KQL and ADX – Is this really like SQL?

Hopefully, you’re aware that Azure Data Explorer can be accessed by anybody with a valid Microsoft Account Identity or MSA for short. If you need a one, then hop along to Outlook.com and pick up a free MSA.

After that head along to dataexplorer.azure.com and login with your MSA. Then, you’ll find that Azure Data Explorer is attached to a cluster that you did not create. This will be the ‘help’ cluster that Microsoft uses in order to get folks up-to-speed on Azure Data Explorer and KQL.

Your screen (browser) should look something like this.

Azure Data Explorer ‘help’ cluster

You’ll notice that you’re attached to the ‘help’ cluster. Which has 4 databases

  • ContosoSales
  • SampleLogs
  • SampleMetrics
  • Samples

And that an initial script is in the main window.

Notice too that right at the top of the main window (the one that contains the script) you can see the name of the ADX cluster and database that you are attached to.

ADX cluster and database name

The script that’s open in the main window is designed to run on the “@help/Samples” cluster / database.

Make sure you’re attached to that and highlight the first query (if you’re not on the correct database then you’ll just get an error)

Highlight the first KQL query

This is Kusto Query Language or KQL

This is basically the equivilent of a T-SQL query of the form

SELECT TOP(10) * FROM from table

You’ll also notice that the next query in the script looks something like this

A KQL query

And if you were to translate this into T-SQL, you’re basically asking for a computed / derived column and specifying a list of columns that you’d like back.

If you’ve worked with T-SQL for sometime, you’ll probably see some similarities but a lot of differences.

ADX and KQL have been built from the ground up with Data Analytics in mind.

Like most things Microsoft, it’s been developed internally and consequently seen great internal adoption. Hence, it’s being made available as a product to the rest of the world.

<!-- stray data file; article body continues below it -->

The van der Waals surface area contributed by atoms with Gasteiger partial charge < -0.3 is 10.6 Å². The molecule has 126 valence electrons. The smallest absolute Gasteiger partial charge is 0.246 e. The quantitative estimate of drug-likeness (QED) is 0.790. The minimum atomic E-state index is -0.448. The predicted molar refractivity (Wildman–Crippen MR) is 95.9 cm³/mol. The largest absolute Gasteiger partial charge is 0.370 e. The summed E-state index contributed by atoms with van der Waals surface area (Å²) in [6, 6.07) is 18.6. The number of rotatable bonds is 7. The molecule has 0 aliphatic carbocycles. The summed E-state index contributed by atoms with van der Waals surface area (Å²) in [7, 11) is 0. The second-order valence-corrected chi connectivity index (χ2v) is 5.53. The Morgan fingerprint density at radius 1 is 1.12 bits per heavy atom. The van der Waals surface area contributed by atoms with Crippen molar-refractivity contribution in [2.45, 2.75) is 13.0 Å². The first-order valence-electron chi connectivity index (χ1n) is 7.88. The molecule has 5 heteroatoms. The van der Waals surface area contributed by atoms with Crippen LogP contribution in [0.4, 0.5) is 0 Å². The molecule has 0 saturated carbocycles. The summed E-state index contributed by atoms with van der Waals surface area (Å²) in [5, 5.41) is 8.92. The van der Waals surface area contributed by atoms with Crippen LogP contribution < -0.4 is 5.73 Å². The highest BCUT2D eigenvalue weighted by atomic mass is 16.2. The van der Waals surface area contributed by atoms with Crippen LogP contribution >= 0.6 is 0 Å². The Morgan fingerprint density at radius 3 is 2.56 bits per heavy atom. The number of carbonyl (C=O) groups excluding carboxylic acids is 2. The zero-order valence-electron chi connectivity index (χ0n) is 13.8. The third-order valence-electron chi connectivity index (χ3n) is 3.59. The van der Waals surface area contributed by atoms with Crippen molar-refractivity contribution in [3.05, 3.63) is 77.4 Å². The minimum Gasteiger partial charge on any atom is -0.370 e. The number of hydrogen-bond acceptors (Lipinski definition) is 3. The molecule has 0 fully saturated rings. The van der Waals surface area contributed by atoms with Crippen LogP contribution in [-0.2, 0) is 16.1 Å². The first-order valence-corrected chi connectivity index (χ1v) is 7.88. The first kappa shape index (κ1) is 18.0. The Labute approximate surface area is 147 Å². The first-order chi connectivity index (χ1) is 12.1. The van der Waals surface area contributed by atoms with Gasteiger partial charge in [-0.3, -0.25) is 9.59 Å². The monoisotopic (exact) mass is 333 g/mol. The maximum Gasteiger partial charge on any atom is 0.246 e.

KQL is used heavily in Log Analytics, where we can join different tables of immense size in order to interrogate performance issues with our Azure systems – and get the answers really quickly, even when we have terabytes (or even petabytes) of data involved.

This is the type of interrogation that people might have used products such as Splunk for previously.

It’s worthwhile playing with this ‘help’ cluster and getting to know the KQL language, it’s looking like the adoption rate could be huge – and it’s always good to know your options, even if you find out that this is not for you.

Also, have a look at the connection string. Press the ‘Edit’ button in the bar that states the name of the ‘help’ cluster

ADX cluster properties (connection string and display name)

And we see the query string, and have the opportunity to change the display name of the cluster – if we like.

The ADX connection string

If you wish to query the cluster inside Azure Data Studio using the KQL extension then that’s possible too – see this post for details.

While KQL might be a little different to T-SQL, most database professionals will easily ‘acclimatise’ to the new language and be up and running quite quickly.

Watch this blog for more future tips.

Hope that helps somebody get up and running with ADX and KQL

Have a great day



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